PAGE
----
Getting Ideas Off the Ground

In yesterday’s blog post, I wrote about how one must work at becoming successful, presenting Doug Belshaw’s reflections. Rosabeth Moss Kanter made a post along the same lines that presents five powers that successfully get ideas of the ground, which are:

  1. Showing up: the importance of being there in person.
  2. Speaking up: the framing the debate and articulating the consensus.
  3. Teaming up: the importance of partners, teams and communities.
  4. Looking up: the importance of seeing the picture, articulating setting strong values and setting sights high.
  5. Not giving up: the importance of persevering and being optimistic.

I can personally speak to the importance of these five powers. The first power, in particular, is an important one to remind ourselves of. In this era of digital communication and Web conferencing, there is nothing like being face to face with someone to foster strong relationship building.

The blogger concludes by reminding us that:

Achieving goals is always a matter of hard work, and success is never guaranteed.

And of course, as W.C. Fields put it:

If at first you don’t succeed, try, try again.

Every effort brought forward, every attempt is a learning opportunity and valuable experience.

Reference:

Initially published on Brandon Hall’s Workplace Learning Today

Successful People Work at Being Successful

Doug Belshaw wrote a great reflection piece yesterday on the qualities of being successful.

Talent doesn’t make you successful because talent is just a word which sums up three different character traits. These can all be developed; they’re not ‘innate’.

People who are successful tend to be:

  1. Confident
  2. Tenacious
  3. Articulate

I quite like Doug’s perspective as it suggests that if someone applies themselves, they have the capacity to be successful. I compare this perspective the Roman Philosopher Seneca’s quote:

Luck is what happens when preparation meets opportunity.

Equally as powerful is a quote from motivational speaker Bob Nelson:

The biggest mistake in life is to think that you work for someone else. True, you may have a boss and you may collect a paycheck from a company but ultimately, you are the master of your own destiny. You decide what potential you reach in your career and what you will eventually accomplish in your life.

The bottom line is that people aren’t just successful or lucky, but rather they work at it.

Reference:

Initially published on Brandon Hall’s Workplace Learning Today

Tips for Staying Organized and Efficient When on the Go

Helpful article by Gina Trapani presenting techniques of how to stay organized when travelling for work. She calls on David Allen, author of Getting Things Done with whom she co-created a clever little Popplet* with some easy tips to implement.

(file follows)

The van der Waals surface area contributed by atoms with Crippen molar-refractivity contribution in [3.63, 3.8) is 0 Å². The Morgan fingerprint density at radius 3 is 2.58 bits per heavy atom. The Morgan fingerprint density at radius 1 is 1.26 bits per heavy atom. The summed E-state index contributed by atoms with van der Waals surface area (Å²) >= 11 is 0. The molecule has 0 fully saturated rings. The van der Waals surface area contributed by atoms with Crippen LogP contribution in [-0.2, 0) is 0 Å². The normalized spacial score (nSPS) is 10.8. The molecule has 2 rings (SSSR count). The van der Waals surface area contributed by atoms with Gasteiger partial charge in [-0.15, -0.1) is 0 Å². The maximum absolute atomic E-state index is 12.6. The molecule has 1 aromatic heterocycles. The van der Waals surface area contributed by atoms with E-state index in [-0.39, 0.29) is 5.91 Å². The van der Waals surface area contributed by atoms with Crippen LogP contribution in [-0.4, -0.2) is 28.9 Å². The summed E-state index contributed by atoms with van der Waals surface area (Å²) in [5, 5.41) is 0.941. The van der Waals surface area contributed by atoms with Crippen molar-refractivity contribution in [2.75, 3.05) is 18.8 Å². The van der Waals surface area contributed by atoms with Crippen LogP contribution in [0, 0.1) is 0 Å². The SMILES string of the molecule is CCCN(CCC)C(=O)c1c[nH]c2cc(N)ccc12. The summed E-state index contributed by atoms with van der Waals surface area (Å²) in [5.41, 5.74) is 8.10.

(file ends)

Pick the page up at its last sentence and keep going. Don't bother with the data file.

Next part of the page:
*Note that since this blog post was made, the Popplet stopped working, even on Fast Company’s site. A PDF of the Popplet is however available for download.

I’d add that being on the plane is actually a very opportune time to get things done as you can’t receive any distracting email or phone calls. Take advantage of that time.

Reference:

Initially published on Brandon Hall’s Workplace Learning Today

Where and When are Productive Managers Getting Training? Not at Work Apparently.

A recent ASTD blog post discusses the results of an ej4 study that indicates that more and more, individuals are doing their training off work hours and off site.

Their statistics indicate that employees are doing more job training off-the-job and off-hours resulting in higher current productivity numbers. Supervisors in particular, are gaining job skills for both today and tomorrow before or after work, at home and on weekends.

Since the research shows that productivity increases when managers take training on their own time, the most successful managers will have to sacrifice more of their personal time to enhance their knowledge and skills. This of course is going to affect the work-life balance, which might potentially come back and have long term negative effects on productivity.

Reference:

Initially published on Brandon Hall’s Workplace Learning Today

The Educational Value of Microblogging

Reni Gorman points out that the use of microblogging in education is a recent area of interest compared to the uses of microblogging as a communication channel for news or marketing.

In a literature review on microblogging, learning and performance in the workplace, she explains that the research around microblogging tools like Twitter is directed towards using such tools as fostering informal learning and staying in touch with a support group to foster lifelong learning.  She states however that research that examines the potential of microblogs with regard to learning and performance in the workplace is currently lacking and proposes a table of contents for a study.

Interestingly enough, Workplace Learning Today blogger Richard Nantel blogged about A Framework for How to Use Twitter in the Classroom just a few days ago, so perhaps the interest is growing in this area.

Reference:

Initially published on Brandon Hall’s Workplace Learning Today